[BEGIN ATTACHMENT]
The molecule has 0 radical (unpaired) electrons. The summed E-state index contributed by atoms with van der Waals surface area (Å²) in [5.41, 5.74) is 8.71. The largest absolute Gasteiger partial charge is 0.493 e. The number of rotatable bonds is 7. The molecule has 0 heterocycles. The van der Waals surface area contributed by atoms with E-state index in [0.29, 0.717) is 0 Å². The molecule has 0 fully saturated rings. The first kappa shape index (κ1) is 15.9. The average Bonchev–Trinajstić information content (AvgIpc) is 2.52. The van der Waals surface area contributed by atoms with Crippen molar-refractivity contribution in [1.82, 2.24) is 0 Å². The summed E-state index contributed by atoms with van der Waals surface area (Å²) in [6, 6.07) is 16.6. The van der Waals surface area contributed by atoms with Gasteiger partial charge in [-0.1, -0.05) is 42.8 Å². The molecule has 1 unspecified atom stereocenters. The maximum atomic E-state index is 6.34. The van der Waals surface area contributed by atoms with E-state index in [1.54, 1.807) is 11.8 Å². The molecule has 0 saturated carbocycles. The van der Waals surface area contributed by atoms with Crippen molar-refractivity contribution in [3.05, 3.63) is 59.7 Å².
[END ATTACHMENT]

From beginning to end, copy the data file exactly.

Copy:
The molecule has 0 radical (unpaired) electrons. The summed E-state index contributed by atoms with van der Waals surface area (Å²) in [5.41, 5.74) is 8.71. The largest absolute Gasteiger partial charge is 0.493 e. The number of rotatable bonds is 7. The molecule has 0 heterocycles. The van der Waals surface area contributed by atoms with E-state index in [0.29, 0.717) is 0 Å². The molecule has 0 fully saturated rings. The first kappa shape index (κ1) is 15.9. The average Bonchev–Trinajstić information content (AvgIpc) is 2.52. The van der Waals surface area contributed by atoms with Crippen molar-refractivity contribution in [1.82, 2.24) is 0 Å². The summed E-state index contributed by atoms with van der Waals surface area (Å²) in [6, 6.07) is 16.6. The van der Waals surface area contributed by atoms with Gasteiger partial charge in [-0.1, -0.05) is 42.8 Å². The molecule has 1 unspecified atom stereocenters. The maximum atomic E-state index is 6.34. The van der Waals surface area contributed by atoms with E-state index in [1.54, 1.807) is 11.8 Å². The molecule has 0 saturated carbocycles. The van der Waals surface area contributed by atoms with Crippen molar-refractivity contribution in [3.05, 3.63) is 59.7 Å².